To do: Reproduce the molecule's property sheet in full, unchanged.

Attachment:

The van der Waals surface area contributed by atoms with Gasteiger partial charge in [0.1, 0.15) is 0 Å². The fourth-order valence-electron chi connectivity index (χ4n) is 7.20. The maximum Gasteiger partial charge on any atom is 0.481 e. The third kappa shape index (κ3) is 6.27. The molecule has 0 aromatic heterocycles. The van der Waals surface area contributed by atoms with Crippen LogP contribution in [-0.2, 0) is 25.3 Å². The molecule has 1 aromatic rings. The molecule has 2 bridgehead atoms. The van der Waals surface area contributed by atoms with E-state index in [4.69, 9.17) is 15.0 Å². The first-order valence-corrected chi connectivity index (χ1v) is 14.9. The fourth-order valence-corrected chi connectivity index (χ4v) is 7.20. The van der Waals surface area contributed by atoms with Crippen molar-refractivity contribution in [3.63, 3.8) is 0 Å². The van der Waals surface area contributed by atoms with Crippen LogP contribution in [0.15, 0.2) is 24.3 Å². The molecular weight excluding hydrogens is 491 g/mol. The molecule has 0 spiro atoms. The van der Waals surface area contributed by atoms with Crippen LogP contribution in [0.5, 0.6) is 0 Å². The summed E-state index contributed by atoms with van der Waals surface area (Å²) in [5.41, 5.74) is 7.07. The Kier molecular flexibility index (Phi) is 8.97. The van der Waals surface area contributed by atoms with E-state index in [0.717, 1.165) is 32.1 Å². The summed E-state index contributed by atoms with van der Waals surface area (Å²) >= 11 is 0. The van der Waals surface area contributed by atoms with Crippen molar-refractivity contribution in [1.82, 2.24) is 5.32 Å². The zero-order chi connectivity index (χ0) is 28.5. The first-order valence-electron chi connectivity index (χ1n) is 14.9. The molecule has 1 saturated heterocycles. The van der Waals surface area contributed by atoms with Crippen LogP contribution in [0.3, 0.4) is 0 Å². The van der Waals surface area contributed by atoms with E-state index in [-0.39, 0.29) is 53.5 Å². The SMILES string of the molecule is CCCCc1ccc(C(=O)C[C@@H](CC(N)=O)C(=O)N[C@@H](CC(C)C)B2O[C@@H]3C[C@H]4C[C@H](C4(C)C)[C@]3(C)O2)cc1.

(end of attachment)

The van der Waals surface area contributed by atoms with Gasteiger partial charge in [0.1, 0.15) is 0 Å². The fourth-order valence-electron chi connectivity index (χ4n) is 7.20. The maximum Gasteiger partial charge on any atom is 0.481 e. The third kappa shape index (κ3) is 6.27. The molecule has 0 aromatic heterocycles. The van der Waals surface area contributed by atoms with Crippen LogP contribution in [-0.2, 0) is 25.3 Å². The molecule has 1 aromatic rings. The molecule has 2 bridgehead atoms. The van der Waals surface area contributed by atoms with E-state index in [4.69, 9.17) is 15.0 Å². The first-order valence-corrected chi connectivity index (χ1v) is 14.9. The fourth-order valence-corrected chi connectivity index (χ4v) is 7.20. The van der Waals surface area contributed by atoms with Crippen molar-refractivity contribution in [3.63, 3.8) is 0 Å². The van der Waals surface area contributed by atoms with Crippen LogP contribution in [0.15, 0.2) is 24.3 Å². The molecular weight excluding hydrogens is 491 g/mol. The molecule has 0 spiro atoms. The van der Waals surface area contributed by atoms with Crippen LogP contribution in [0.5, 0.6) is 0 Å². The summed E-state index contributed by atoms with van der Waals surface area (Å²) in [5.41, 5.74) is 7.07. The Kier molecular flexibility index (Phi) is 8.97. The van der Waals surface area contributed by atoms with E-state index in [0.717, 1.165) is 32.1 Å². The summed E-state index contributed by atoms with van der Waals surface area (Å²) >= 11 is 0. The van der Waals surface area contributed by atoms with Crippen molar-refractivity contribution in [1.82, 2.24) is 5.32 Å². The zero-order chi connectivity index (χ0) is 28.5. The first-order valence-electron chi connectivity index (χ1n) is 14.9. The molecule has 1 saturated heterocycles. The van der Waals surface area contributed by atoms with Crippen LogP contribution in [0.3, 0.4) is 0 Å². The van der Waals surface area contributed by atoms with E-state index in [-0.39, 0.29) is 53.5 Å². The SMILES string of the molecule is CCCCc1ccc(C(=O)C[C@@H](CC(N)=O)C(=O)N[C@@H](CC(C)C)B2O[C@@H]3C[C@H]4C[C@H](C4(C)C)[C@]3(C)O2)cc1.